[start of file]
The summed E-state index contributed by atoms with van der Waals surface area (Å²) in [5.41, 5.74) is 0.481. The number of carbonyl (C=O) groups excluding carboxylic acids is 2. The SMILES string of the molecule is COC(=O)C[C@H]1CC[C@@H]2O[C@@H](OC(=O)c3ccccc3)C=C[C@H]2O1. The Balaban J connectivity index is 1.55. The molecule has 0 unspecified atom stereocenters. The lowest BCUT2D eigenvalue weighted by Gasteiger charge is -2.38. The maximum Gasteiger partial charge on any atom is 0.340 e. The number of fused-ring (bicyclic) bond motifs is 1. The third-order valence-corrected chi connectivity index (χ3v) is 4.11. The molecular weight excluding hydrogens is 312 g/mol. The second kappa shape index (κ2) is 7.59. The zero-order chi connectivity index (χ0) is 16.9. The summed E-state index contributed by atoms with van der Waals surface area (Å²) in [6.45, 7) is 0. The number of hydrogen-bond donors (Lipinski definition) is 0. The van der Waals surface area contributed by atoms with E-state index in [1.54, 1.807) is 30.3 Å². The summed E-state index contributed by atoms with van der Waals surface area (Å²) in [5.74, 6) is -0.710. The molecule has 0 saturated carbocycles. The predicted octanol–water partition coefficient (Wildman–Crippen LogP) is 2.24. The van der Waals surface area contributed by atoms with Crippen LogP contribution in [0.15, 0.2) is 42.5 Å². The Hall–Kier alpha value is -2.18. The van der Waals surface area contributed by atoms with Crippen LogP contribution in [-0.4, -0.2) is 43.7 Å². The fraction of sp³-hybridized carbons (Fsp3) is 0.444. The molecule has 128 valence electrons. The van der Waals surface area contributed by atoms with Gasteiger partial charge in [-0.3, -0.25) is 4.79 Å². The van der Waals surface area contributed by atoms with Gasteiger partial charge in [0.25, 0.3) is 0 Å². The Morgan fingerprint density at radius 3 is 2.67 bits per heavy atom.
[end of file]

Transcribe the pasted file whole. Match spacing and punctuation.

The summed E-state index contributed by atoms with van der Waals surface area (Å²) in [5.41, 5.74) is 0.481. The number of carbonyl (C=O) groups excluding carboxylic acids is 2. The SMILES string of the molecule is COC(=O)C[C@H]1CC[C@@H]2O[C@@H](OC(=O)c3ccccc3)C=C[C@H]2O1. The Balaban J connectivity index is 1.55. The molecule has 0 unspecified atom stereocenters. The lowest BCUT2D eigenvalue weighted by Gasteiger charge is -2.38. The maximum Gasteiger partial charge on any atom is 0.340 e. The number of fused-ring (bicyclic) bond motifs is 1. The third-order valence-corrected chi connectivity index (χ3v) is 4.11. The molecular weight excluding hydrogens is 312 g/mol. The second kappa shape index (κ2) is 7.59. The zero-order chi connectivity index (χ0) is 16.9. The summed E-state index contributed by atoms with van der Waals surface area (Å²) in [6.45, 7) is 0. The number of hydrogen-bond donors (Lipinski definition) is 0. The van der Waals surface area contributed by atoms with E-state index in [1.54, 1.807) is 30.3 Å². The summed E-state index contributed by atoms with van der Waals surface area (Å²) in [5.74, 6) is -0.710. The molecule has 0 saturated carbocycles. The predicted octanol–water partition coefficient (Wildman–Crippen LogP) is 2.24. The van der Waals surface area contributed by atoms with Crippen LogP contribution in [0.15, 0.2) is 42.5 Å². The Hall–Kier alpha value is -2.18. The van der Waals surface area contributed by atoms with Crippen LogP contribution in [-0.4, -0.2) is 43.7 Å². The fraction of sp³-hybridized carbons (Fsp3) is 0.444. The molecule has 128 valence electrons. The van der Waals surface area contributed by atoms with Gasteiger partial charge in [-0.3, -0.25) is 4.79 Å². The van der Waals surface area contributed by atoms with Gasteiger partial charge in [0.25, 0.3) is 0 Å². The Morgan fingerprint density at radius 3 is 2.67 bits per heavy atom.